2. The mandate lost the goal of “moderate long-term interest rates” very early in its history. Fed officials have argued that achieving moderate long-term interest rates will be realized if stable prices are achieved. Consequently, they assert the third leg is redundant and can be ignored. Hence the advent of the dual mandate. Question: Given the level of interest rates, are the QEs consistent with this neglected part of the mandate?
3. During the Bernanke era and possibly earlier, Fed officials made an additional parallel argument: Given the “natural rate of unemployment”, Fed policy could only affect the inflation rate and not the unemployment rate in the long-run. Hence, the full employment aspect of the mandate could be ignored, safe in the knowledge that it will be achieved in the long run as the result of price stability. The dual mandate had become a single mandate: inflation-only targeting. Of course, this line of argument buttresses the position that the mandate implicitly directs the Fed to promote full unemployment and price stability in the long run, i.e., sustainablility.
4. The dual mandate was reintroduced when unemployment spiked during the Great Recession.
5. In short, the Fed turned a tri-partite mandate into the dual mandate and later reduced it to a single mandate. And most recently, the Fed reverted back to a dual mandate.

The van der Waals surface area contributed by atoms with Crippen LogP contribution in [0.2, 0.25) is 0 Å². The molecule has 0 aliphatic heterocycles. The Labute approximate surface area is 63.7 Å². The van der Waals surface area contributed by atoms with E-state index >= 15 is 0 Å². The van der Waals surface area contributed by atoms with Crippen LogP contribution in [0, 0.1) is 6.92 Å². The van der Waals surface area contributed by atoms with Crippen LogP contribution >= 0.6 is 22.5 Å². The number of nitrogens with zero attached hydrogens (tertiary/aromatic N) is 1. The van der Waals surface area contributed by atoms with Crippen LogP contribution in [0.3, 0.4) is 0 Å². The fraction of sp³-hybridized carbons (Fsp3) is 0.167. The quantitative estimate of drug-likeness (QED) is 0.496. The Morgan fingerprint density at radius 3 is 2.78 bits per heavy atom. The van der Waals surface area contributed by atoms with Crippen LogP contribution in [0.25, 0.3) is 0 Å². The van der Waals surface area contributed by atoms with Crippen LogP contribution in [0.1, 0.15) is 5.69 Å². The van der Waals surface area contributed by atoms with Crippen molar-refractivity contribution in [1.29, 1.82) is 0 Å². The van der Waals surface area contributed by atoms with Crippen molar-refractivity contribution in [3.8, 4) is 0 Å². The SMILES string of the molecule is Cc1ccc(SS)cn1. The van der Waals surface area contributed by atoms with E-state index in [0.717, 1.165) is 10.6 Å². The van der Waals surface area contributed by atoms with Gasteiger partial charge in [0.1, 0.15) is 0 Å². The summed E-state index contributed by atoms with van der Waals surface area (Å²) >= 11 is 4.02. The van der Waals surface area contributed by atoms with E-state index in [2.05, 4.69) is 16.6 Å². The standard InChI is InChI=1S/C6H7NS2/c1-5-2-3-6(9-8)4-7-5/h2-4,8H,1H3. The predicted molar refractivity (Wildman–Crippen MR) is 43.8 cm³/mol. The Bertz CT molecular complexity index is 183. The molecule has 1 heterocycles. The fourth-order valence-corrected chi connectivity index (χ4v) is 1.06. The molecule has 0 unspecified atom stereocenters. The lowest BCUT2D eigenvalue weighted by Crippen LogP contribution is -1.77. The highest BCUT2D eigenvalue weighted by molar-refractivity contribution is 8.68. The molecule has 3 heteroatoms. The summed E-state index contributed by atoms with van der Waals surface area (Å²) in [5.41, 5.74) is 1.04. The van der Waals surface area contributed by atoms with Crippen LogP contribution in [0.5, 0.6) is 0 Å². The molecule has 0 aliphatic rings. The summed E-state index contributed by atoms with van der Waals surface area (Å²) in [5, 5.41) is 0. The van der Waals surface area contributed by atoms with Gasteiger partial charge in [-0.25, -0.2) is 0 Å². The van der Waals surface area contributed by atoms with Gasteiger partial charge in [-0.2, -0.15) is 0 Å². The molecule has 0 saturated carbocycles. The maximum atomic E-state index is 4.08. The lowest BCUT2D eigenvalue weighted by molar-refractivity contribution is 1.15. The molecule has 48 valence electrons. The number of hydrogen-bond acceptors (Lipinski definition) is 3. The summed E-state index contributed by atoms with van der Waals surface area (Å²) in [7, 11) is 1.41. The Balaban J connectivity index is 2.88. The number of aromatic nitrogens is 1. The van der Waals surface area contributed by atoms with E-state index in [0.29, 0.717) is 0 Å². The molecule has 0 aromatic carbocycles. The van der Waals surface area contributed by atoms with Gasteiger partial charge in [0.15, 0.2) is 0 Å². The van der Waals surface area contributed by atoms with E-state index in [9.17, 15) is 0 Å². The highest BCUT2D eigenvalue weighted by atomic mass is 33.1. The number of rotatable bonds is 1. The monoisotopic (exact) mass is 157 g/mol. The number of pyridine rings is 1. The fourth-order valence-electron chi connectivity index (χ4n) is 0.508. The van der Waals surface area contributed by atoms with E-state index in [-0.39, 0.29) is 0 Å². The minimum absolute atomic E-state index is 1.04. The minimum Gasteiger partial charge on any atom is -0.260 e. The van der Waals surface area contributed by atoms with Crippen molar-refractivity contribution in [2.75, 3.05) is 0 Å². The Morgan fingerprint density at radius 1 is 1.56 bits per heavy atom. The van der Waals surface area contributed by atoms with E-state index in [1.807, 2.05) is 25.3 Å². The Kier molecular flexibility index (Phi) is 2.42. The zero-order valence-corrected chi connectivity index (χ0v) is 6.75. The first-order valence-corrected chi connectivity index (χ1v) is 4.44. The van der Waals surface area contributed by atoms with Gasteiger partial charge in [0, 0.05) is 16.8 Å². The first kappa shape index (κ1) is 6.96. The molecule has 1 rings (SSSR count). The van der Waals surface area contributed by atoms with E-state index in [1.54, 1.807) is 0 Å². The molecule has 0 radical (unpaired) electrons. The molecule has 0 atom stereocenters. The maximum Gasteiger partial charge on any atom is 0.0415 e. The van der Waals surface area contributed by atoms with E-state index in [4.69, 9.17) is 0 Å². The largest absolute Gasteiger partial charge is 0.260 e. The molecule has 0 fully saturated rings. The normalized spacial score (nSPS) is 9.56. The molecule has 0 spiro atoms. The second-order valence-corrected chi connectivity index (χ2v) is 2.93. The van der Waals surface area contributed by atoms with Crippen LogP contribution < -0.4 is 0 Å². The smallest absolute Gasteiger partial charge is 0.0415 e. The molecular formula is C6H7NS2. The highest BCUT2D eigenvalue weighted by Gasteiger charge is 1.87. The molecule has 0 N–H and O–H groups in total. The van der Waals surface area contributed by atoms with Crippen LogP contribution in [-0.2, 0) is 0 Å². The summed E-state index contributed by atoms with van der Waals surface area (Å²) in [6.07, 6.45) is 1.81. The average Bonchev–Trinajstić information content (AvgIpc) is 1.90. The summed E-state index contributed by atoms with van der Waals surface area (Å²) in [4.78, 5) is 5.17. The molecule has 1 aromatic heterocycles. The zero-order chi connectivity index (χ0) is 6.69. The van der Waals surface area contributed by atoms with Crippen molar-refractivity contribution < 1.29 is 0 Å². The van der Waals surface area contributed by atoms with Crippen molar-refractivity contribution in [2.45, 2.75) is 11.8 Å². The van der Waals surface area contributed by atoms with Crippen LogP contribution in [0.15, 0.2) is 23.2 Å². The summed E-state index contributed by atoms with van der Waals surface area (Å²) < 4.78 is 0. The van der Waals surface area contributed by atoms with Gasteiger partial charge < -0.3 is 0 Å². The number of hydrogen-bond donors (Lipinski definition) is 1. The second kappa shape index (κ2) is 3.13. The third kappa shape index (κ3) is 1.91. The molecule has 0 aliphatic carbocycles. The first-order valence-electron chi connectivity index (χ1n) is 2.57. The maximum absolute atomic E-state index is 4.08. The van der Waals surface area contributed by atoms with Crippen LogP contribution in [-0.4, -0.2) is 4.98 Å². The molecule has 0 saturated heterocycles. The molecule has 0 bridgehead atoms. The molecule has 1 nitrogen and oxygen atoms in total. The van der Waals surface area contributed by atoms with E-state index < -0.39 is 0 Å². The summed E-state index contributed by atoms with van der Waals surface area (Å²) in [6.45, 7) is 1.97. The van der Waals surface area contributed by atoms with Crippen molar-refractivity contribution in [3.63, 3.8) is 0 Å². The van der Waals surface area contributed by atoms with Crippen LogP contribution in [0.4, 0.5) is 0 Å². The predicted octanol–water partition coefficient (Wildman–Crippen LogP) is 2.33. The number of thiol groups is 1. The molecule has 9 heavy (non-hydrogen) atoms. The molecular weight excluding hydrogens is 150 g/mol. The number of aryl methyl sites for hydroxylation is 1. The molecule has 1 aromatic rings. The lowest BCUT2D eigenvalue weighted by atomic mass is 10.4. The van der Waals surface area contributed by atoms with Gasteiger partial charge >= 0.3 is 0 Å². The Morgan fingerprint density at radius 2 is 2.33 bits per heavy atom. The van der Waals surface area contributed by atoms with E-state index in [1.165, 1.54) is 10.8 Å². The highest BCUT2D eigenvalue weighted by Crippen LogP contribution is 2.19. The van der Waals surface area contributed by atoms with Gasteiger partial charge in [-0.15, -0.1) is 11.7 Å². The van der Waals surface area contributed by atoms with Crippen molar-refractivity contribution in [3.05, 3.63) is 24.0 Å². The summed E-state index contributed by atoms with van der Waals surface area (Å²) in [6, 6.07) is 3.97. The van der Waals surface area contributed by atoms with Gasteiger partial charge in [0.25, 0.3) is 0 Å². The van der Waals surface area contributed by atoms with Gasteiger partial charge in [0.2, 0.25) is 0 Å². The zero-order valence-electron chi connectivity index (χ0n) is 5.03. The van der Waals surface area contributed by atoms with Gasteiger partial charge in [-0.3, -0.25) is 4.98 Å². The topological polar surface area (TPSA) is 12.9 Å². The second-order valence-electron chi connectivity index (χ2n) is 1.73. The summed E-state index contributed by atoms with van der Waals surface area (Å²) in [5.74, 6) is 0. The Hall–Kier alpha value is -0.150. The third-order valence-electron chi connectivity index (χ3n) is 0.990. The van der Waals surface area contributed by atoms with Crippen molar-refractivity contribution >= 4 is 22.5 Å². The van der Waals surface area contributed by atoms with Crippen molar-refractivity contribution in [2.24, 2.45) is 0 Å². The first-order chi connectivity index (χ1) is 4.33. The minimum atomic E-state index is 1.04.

Since 1977, the mandate has instructed the Fed to maintain growth in monetary and credit aggregates commensurate with the economy’s long-run potential, yet the Fed’s focus on the monetary and credit aggregates has been anything but constant. In 1975, the Fed had already announced targets for the growth of monetary aggregates in response to an earlier Congressional resolution. In 1979, the Fed publicly adopted non-borrowed reserve targeting to reinforce the perception of its commitment to hitting its monetary targets. The Fed was not successful in hitting the targeted rates of growth of the monetary aggregates, and some have questioned whether the Fed was really targeting the monetary aggregates. A number of students of the period have argued that the Fed replaced its interest rate target with non-borrowed reserves not in order to achieve better control of the growth of the monetary aggregates, but rather to:
• Establish a clear break with policies that had led to the unacceptably high level of inflation and to allow for expectations to adjust more quickly,